Smart Buying

A Golf Course Community’s Big Variable for Retirees

Golf club memberships can often be a separate, and hefty, annual fee at golf communities. Here's some guidance before you tee up your retirement move to live on the links.

The dream of many retirees is a home in a golf course community, where connecting a shiny driver with a perfectly dimpled ball on a lush, green fairway is just another day in paradise. 

But a golf club membership isn’t a given at these communities and sometimes comes with hefty fees.

It pays to understand just what exactly you’re getting. Some golf courses may be owned by the community, while others may operate as an entirely independent business. Because the attraction of these communities is often tied to the golf club, make sure your big green neighbor is financially healthy. If its business suffers, so could your home values

Golf club membership scenarios run the gamut, says Cathy Harbin, president of OnCourse Operations, a golf management company based in Paris, Tex. “It can be a developer owns the club and pays your membership for you when you buy a home lot or, through a promotion, they buy your initiation fee and the first few years of your membership,” says Harbin, a former vice president of golf for ClubCorp, which operates private clubs. “Or it can even be an optional situation, where you are offered a discount if you want to buy a membership. Of course, it can just be you buy the home separately, and the membership doesn’t have anything to do with your purchase.”

Generally, homeowners association fees and club costs are higher for private clubs, says Harbin. At Desert Highlands, a private golf course community in Scottsdale, Ariz., every homeowner must become a club member, says Joan Sykora, director of sales and member relations. That membership cost is a $75,000 initiation fee, and monthly HOA dues are $1,325. 

At Ridgeview Ranch in Plano, Tex., where the community’s golf club is public, members get unlimited range balls and discounts on rounds of golf at certain hours—with the amount of times expanding depending on the monthly membership fees, $49.95 or $69.95. There’s no initiation fee and the HOA fee is a semiannual $254 with an extra $107 for one community neighborhood. On the downside, crowded play is more likely at a public club, and the courses may not be as challenging as a private club’s. 

Still, membership fees may be the least of your problems if the golf club has financial difficulties. When the Sanctuary Golf Club in Beaufort, S.C., shuttered its doors in January 2019 and went into foreclosure, homeowners in the nearby Cat Island community had reason to fear the worst. Home values for communities with shuttered golf clubs can fall by more than 20% in an average economy, says Jeff Pinckney, a Beaufort-based part-time commercial realtor. 

Cat Island residents were lucky because although the golf club was closed for about a year, it eventually found a new buyer and has since partially reopened, he says. As a result, home prices weren’t as affected. 

Realtor Susan Akagi of Lakefront Living, On the Lake Realty, in Loudon, Tenn., says prospective buyers can get a better idea of how a community golf club is doing by talking to the club’s chief financial officer. A golf course that’s been around a long time often “gives a greater sense of stability,” she adds. Plus, most communities also include other amenities for family members who don’t play golf, which can help real estate values if something happens to the golf club.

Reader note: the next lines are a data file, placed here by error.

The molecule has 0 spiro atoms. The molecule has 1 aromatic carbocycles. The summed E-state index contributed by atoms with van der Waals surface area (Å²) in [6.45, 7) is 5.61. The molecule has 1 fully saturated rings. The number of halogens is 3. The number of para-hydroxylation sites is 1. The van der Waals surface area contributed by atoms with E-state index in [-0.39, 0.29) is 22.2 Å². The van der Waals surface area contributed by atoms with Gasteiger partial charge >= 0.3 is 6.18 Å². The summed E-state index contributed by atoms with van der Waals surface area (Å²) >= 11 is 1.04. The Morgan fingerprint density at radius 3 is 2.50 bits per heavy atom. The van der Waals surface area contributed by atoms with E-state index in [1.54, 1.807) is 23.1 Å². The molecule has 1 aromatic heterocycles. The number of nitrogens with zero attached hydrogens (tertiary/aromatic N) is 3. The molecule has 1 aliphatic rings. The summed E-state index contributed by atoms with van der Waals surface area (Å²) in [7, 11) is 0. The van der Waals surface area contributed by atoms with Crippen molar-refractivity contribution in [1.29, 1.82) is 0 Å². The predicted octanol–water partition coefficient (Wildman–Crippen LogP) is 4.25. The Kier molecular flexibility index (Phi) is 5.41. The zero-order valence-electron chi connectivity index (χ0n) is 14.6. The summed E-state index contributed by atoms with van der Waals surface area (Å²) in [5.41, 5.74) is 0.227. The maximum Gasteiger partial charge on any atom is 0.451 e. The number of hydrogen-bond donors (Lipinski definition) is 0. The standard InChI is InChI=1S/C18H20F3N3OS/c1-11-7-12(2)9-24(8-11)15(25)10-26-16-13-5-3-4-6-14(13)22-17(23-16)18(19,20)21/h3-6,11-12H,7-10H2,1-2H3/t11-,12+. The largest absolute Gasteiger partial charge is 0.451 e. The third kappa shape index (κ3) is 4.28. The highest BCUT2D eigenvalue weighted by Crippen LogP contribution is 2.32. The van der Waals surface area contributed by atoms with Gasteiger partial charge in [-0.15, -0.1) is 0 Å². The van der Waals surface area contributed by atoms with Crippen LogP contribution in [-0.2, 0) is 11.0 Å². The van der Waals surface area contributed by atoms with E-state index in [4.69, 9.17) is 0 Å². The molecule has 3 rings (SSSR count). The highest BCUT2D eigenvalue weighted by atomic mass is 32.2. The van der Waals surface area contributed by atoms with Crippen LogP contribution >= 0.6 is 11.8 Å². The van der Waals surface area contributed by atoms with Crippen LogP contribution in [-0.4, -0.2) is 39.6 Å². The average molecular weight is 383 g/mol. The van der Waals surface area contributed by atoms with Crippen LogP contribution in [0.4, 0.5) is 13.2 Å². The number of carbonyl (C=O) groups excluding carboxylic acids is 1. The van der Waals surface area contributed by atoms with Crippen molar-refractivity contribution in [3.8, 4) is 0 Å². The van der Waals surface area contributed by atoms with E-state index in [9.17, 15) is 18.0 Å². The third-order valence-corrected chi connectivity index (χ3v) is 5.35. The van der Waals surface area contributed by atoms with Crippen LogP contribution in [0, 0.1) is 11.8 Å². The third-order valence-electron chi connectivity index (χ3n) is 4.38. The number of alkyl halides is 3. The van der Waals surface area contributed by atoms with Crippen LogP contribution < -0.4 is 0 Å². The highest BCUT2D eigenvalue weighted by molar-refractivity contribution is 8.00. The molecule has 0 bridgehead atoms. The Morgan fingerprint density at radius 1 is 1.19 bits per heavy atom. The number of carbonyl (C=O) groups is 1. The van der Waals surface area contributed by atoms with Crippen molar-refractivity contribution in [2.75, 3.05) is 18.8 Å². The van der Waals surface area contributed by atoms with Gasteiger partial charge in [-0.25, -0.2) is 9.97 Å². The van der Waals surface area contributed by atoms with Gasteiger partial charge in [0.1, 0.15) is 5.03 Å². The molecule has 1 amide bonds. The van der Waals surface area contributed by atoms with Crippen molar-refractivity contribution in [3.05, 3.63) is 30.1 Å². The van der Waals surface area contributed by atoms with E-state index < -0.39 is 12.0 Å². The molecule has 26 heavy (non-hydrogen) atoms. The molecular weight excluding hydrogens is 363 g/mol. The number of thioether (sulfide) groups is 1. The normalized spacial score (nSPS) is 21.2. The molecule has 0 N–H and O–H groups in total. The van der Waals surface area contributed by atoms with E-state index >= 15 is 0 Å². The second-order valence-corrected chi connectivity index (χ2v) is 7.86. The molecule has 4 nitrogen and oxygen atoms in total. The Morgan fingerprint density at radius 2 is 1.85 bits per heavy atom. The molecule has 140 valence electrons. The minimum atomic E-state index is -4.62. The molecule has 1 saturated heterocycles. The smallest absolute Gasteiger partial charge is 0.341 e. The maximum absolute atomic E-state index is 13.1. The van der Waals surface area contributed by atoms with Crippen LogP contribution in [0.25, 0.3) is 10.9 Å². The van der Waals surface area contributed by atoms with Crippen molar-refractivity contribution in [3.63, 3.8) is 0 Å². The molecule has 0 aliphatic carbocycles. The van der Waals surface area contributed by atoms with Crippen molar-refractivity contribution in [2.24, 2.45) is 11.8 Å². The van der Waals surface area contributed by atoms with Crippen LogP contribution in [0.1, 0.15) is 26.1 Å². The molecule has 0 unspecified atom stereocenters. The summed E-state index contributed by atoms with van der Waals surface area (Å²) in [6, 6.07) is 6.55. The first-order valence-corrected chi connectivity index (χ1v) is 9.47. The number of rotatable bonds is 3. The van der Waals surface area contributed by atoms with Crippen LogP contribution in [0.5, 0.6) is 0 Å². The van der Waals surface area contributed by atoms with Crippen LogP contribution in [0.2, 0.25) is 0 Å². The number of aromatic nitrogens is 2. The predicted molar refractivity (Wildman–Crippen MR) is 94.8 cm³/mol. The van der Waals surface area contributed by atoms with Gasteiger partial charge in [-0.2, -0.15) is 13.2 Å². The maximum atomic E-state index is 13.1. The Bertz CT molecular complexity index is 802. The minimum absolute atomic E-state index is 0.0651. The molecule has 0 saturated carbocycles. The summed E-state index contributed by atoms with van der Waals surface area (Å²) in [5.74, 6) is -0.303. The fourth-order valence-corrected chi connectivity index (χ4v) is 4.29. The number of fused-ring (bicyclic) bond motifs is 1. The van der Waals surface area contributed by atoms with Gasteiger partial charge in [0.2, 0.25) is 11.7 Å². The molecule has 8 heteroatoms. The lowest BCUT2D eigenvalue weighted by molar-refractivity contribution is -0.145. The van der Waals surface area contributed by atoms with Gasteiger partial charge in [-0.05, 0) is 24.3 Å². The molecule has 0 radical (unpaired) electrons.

Are the communities worth it? To 60-something Janis Killion, they are, and she isn’t even an avid golfer. She makes her home in the Pine Mountain Lake community in Groveland, Calif., which along with a golf course also offers a pool, tennis and pickleball courts, hiking trails and a private lake for boating and fishing. A broker associate who sells real estate there and a former school district assistant, Killion finds the community’s connection to nature fits her personality. 

“Our children love to play golf and it makes it even better when they come to visit,” she says. “Even though I don’t play, I want to. And living in a golf course community means it’s ready when I’m ready.”

Most Popular

Don’t Be Tricked Into Voluntarily Paying Higher Taxes on Your IRA
IRAs

Don’t Be Tricked Into Voluntarily Paying Higher Taxes on Your IRA

Traditional IRAs are set up in a way that basically incentivizes you (and your heirs) into paying the highest tax bill possible. Don’t fall for it. Co…
July 4, 2022
Your Guide to Roth Conversions
Special Report
Tax Breaks

Your Guide to Roth Conversions

A Kiplinger Special Report
February 25, 2021
The 15 Best Stocks for the Rest of 2022
stocks to buy

The 15 Best Stocks for the Rest of 2022

The lesson of the past two years: Be ready for anything. Our 15 best stocks to buy for the rest of 2022 reflect several possible outcomes for the seco…
June 21, 2022

Recommended

Has Bad Economic News in 2022 Hurt Your Retirement Plans?
retirement

Has Bad Economic News in 2022 Hurt Your Retirement Plans?

How the right plan now can get you back on track and reduce the risk going forward.
July 6, 2022
With High Inflation and an Uncertain Stock Market, Do I Have Enough to Retire?
retirement

With High Inflation and an Uncertain Stock Market, Do I Have Enough to Retire?

If you’re at all concerned then it’s time to do some analysis, either with a financial professional or even just on your own. Answering a few question…
July 6, 2022
How to Go to Cash
investing

How to Go to Cash

What exactly does it mean to 'go to cash,' and what should you do once you have?
July 5, 2022
Age Magnificently with the Help of a Geriatric Care Manager
retirement

Age Magnificently with the Help of a Geriatric Care Manager

Geriatric care managers help families map the coming changes and explore the options before they are even needed.
July 5, 2022